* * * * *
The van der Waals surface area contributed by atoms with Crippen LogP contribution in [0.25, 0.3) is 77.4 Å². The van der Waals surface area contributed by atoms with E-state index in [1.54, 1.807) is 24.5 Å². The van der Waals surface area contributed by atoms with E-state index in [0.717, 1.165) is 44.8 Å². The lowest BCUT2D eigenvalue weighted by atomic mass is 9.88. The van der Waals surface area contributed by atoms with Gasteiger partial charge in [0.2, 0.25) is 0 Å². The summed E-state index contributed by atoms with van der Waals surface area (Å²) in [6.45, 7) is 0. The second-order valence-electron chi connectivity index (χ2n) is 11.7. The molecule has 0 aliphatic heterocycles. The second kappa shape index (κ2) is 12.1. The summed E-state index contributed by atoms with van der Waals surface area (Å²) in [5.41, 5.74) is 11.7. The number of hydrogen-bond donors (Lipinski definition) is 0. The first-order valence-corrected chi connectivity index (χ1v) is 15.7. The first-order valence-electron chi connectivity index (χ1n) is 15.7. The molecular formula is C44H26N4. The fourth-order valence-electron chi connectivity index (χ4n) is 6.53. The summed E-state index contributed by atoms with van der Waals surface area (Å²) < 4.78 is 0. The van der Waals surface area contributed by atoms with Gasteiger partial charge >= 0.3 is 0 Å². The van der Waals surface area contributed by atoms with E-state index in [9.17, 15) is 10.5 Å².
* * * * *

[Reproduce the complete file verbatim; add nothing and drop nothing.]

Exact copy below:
The van der Waals surface area contributed by atoms with Crippen LogP contribution in [0.25, 0.3) is 77.4 Å². The van der Waals surface area contributed by atoms with E-state index in [1.54, 1.807) is 24.5 Å². The van der Waals surface area contributed by atoms with E-state index in [0.717, 1.165) is 44.8 Å². The lowest BCUT2D eigenvalue weighted by atomic mass is 9.88. The van der Waals surface area contributed by atoms with Gasteiger partial charge in [0.2, 0.25) is 0 Å². The summed E-state index contributed by atoms with van der Waals surface area (Å²) in [6.45, 7) is 0. The second-order valence-electron chi connectivity index (χ2n) is 11.7. The molecule has 0 aliphatic heterocycles. The second kappa shape index (κ2) is 12.1. The summed E-state index contributed by atoms with van der Waals surface area (Å²) in [5.41, 5.74) is 11.7. The number of hydrogen-bond donors (Lipinski definition) is 0. The first-order valence-corrected chi connectivity index (χ1v) is 15.7. The first-order valence-electron chi connectivity index (χ1n) is 15.7. The molecular formula is C44H26N4. The fourth-order valence-electron chi connectivity index (χ4n) is 6.53. The summed E-state index contributed by atoms with van der Waals surface area (Å²) < 4.78 is 0. The van der Waals surface area contributed by atoms with Gasteiger partial charge >= 0.3 is 0 Å². The van der Waals surface area contributed by atoms with E-state index in [9.17, 15) is 10.5 Å².